Something had been lacking in the turmoil over the American financial system. Eyes glazed over when the news was all about derivatives, swaps and CDOs, especially when someone explained that the initials stand for “collateralized debt obligations.” The missing element was bad guys. It takes some flesh-and-blood targets to make a scandal interesting and understandable.
Now, just as Congress is taking up long-needed financial regulatory reform, the often somnolent Securities and Exchange Commission has burst forth with fraud charges against not only one of the nation’s biggest banking giants but also a specific individual, with hints of more to come.
The first in what promises to be a rogues’ gallery of financiers accused of manipulating complex investment products to siphon billions of dollars from losers to winners is a 31-year-old Goldman Sachs vice president named Fabrice Tourre. He helped create and sell an investment vehicle called Abacus 207-ACI that was secretly designed to fail, according to the SEC complaint.
If the commission’s investigation follows the usual pattern, it will squeeze Mr. Tourre to get him to inform on the higher-ups, the way the Enron investigation led to the conviction of CEO Kenneth Lay and other top officers. The Enron case also involved the loose government supervision that come into vogue with the drive for deregulation.
Goldman’s leader, Lloyd C. Blankfein, has repeatedly denied any wrongdoing, adding that his firm lost money on the deal. His defense is that other companies have been doing the same thing and that the investment products in question were sold to experienced investors who knew or should have known the risks and background of what they were buying. (That doesn’t explain the loss suffered by the Royal Bank of Scotland on Abacus bonds.)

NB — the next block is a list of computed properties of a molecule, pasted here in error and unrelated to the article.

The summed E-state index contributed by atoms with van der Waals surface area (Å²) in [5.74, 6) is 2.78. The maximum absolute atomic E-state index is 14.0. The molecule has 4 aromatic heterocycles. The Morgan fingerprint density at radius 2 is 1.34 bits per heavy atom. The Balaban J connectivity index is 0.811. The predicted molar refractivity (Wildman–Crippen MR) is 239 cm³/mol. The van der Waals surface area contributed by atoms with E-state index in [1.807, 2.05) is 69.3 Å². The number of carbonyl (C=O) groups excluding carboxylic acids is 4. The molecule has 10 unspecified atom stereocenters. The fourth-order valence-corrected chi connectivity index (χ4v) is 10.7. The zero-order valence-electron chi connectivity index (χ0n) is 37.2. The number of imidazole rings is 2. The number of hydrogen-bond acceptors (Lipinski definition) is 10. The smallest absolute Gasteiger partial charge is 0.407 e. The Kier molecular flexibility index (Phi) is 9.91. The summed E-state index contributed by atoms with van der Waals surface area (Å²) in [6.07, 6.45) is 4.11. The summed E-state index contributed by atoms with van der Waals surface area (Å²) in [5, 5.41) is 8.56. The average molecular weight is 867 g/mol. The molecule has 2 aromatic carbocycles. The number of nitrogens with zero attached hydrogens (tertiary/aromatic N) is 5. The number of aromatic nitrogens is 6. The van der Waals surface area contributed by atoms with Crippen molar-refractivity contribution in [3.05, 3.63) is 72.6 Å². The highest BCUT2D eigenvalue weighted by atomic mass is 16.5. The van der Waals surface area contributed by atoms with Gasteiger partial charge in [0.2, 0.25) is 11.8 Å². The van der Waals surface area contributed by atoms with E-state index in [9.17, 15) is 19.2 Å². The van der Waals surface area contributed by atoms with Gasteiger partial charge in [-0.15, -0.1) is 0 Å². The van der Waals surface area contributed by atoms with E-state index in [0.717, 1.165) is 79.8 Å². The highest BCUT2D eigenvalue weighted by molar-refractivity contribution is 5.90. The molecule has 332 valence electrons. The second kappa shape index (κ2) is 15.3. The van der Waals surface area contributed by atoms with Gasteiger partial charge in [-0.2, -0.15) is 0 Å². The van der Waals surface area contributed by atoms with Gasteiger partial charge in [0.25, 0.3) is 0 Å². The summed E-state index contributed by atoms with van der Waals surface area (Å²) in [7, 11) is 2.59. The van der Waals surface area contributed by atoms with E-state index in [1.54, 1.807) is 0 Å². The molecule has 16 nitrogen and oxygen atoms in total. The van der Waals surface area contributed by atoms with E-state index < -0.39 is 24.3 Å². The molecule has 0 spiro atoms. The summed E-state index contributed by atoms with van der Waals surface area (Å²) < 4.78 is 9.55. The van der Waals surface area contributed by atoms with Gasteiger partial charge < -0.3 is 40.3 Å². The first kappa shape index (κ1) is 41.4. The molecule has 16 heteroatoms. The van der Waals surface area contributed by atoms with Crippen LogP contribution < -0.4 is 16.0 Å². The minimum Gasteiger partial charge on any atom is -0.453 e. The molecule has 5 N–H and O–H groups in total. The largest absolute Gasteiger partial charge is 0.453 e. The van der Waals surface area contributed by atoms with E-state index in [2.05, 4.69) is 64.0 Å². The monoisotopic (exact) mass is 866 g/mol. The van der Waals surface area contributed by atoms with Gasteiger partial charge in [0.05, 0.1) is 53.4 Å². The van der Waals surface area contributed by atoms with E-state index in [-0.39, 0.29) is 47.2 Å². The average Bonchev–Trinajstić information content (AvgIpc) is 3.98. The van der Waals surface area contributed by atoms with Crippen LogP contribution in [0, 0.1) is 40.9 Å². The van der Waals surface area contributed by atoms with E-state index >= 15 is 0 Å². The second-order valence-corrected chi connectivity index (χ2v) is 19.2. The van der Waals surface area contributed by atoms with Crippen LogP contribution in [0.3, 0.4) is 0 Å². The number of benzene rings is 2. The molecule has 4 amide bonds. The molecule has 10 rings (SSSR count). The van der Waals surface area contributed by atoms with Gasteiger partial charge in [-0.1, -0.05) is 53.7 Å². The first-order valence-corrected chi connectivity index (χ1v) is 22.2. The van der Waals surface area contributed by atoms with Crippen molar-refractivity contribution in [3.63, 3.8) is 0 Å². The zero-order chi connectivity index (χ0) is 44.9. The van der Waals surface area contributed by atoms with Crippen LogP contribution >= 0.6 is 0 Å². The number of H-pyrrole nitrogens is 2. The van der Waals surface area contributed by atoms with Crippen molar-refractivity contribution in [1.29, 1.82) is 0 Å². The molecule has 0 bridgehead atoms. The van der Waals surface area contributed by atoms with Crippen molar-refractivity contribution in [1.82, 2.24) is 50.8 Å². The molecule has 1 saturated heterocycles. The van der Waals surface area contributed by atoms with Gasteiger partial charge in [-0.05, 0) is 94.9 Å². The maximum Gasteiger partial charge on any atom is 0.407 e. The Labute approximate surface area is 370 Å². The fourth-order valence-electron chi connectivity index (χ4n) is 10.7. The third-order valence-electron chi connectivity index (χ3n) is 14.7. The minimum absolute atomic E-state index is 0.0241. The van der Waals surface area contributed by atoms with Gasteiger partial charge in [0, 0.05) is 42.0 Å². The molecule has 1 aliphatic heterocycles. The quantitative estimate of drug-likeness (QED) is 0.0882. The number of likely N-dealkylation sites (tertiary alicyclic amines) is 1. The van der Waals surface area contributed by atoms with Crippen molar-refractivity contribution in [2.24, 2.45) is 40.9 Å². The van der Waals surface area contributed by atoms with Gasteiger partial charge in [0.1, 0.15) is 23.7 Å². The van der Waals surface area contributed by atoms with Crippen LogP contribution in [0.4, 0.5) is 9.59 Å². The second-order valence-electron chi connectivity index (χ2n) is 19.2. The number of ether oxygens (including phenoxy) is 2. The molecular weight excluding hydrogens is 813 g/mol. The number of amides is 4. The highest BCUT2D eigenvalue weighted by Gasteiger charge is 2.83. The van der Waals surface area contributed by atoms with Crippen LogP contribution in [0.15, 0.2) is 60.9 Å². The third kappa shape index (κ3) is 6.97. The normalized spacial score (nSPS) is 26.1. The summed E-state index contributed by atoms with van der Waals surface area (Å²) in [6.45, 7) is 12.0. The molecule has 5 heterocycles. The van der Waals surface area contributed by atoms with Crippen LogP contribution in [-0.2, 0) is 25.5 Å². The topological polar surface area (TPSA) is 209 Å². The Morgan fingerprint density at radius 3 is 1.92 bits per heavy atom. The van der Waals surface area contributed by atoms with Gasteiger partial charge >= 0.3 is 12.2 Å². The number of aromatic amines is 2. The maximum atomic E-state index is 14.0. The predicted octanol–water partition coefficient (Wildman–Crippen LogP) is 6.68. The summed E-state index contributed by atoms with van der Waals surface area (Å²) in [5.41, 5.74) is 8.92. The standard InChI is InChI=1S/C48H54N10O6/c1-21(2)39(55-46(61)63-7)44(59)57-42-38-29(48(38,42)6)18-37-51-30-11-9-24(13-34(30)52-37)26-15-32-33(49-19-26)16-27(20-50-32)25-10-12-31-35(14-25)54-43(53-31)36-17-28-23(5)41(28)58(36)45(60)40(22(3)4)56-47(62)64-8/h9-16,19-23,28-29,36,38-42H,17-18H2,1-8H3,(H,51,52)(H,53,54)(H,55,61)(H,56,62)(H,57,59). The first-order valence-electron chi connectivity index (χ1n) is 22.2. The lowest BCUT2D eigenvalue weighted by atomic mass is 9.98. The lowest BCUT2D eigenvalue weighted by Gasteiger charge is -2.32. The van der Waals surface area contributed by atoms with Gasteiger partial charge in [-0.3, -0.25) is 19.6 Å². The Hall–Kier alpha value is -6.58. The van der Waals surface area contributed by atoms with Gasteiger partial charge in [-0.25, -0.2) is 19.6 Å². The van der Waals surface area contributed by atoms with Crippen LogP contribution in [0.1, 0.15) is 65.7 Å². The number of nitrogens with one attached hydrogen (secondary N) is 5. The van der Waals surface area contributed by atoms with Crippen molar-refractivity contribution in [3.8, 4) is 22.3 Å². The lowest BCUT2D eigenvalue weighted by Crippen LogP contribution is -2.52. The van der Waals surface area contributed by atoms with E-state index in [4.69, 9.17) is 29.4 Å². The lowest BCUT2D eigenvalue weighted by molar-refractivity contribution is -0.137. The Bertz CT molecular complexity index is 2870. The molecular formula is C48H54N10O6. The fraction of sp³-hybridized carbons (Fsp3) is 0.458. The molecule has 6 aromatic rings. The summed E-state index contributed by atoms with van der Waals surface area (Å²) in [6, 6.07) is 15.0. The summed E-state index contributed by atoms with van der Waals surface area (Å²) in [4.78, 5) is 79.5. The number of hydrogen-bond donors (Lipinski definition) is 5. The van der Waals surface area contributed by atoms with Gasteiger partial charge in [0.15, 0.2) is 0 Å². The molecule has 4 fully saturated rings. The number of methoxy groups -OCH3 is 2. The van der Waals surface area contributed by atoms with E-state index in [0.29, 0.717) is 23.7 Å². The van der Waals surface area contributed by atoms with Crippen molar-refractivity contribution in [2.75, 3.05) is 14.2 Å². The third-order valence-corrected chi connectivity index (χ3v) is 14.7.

A key figure in the Abacus deal was a New York hedge fund manager, John A. Paulson (no relation to former Treasury Secretary Henry M. “Hank” Paulson, who earlier headed Goldman Sachs). The complaint says that John Paulson, who has not been charged, helped pick the risky subprime mortgages that figured in the Abacus package, then bet on its failure and made $l billion when it collapsed within a few months. Goldman is charged with failing to tell investors how the deal had been put together.
Pointing the way up the company ladder, the SEC says that a high level committee approved the deal and wrote a memo naming Mr. Paulson and describing his role. This Mortgage Capital Committee comprised senior executives who managed Goldman’s mortgage and credit operations.
The investigation is still in its early stages, and Abacus may be just the opening wedge. Goldman has mounted a spirited defense and has lawyers that may outmatch the SEC’s crew. But regardless of how the case comes out, it is likely to showcase some of the people who got us into the recent financial mess by dealing in trillions of dollars and making many millions for themselves in the process.